On 19 January 2024, the First Tier Tribunal (the FTT) handed down its first remediation contribution order under section 124 of the Building Safety Act 2022 (the BSA).
In Triathlon Homes LLP v (1) Stratford Village Development Partnership (SVDP) (2) Get Living plc (3) East Village Management Limited (EVML)  UK FTT 26 (PC) the FTT had to decide whether it was just and equitable to make remediation contribution orders against a developer pursuant to section 124(1) of the BSA. The FTT’s power is discretionary and is to be exercised having regard to the purpose of the BSA and all relevant factors as it does in other contexts, notably with regard to costs protection under section 20C of the Landlord and Tenant Act 1985 and paragraph 5A(2) of Schedule 11 of the Commonhold and Leasehold Reform Act.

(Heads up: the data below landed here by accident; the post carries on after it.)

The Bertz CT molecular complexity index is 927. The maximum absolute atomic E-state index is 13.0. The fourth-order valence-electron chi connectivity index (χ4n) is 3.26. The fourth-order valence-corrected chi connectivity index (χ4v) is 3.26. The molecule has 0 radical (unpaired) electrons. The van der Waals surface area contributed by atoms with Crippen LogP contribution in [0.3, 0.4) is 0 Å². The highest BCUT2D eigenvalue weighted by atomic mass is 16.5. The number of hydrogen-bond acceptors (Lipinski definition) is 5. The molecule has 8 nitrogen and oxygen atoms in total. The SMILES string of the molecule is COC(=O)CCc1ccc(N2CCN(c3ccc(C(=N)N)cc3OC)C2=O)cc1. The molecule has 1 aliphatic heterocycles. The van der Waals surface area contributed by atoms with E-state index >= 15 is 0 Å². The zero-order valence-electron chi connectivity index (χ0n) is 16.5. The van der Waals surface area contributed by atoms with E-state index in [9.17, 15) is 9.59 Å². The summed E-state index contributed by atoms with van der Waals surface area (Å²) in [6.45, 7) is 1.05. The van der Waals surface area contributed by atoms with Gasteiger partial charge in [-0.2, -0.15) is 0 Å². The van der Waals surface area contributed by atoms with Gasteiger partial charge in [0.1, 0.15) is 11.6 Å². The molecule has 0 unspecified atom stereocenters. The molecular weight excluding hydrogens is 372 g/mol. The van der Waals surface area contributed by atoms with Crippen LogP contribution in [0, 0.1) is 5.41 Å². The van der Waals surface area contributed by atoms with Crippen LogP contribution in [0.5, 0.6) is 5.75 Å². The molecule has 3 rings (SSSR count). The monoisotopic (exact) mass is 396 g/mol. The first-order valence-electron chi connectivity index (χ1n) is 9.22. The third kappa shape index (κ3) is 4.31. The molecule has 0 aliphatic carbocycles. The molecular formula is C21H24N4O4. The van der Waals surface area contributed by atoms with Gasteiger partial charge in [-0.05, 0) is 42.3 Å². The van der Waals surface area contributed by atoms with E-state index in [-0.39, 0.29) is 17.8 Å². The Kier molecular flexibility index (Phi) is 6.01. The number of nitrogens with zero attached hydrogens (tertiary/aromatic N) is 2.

The FTT considered the respondents’ arguments alongside the intention of Parliament when creating the BSA in order to reach its conclusions. This article sets out the key points from Triathlon in relation to the intention of Parliament, the interpretation of the BSA and how the FTT may consider future applications of this type, including the factors that it did and did not place weight on in reaching its decision.
Other key points to note
The FTT held that public funding is a matter of last resort and should not be seen as a primary source of funding where other parties, within the scope of section 124, are available as sources of funding.
A remediation contribution order can be made in relation to costs incurred before the date of commencement of the BSA on 28 June 2022. The legislation permits this result, although, there might be a factor or factors which render it unjust and inequitable to make a remediation contribution order in respect of costs incurred prior to 28 June 2022.
Finally, drawing together all of the above points, the FTT concluded that it was just and equitable to make the remediation contribution orders sought by Triathlon.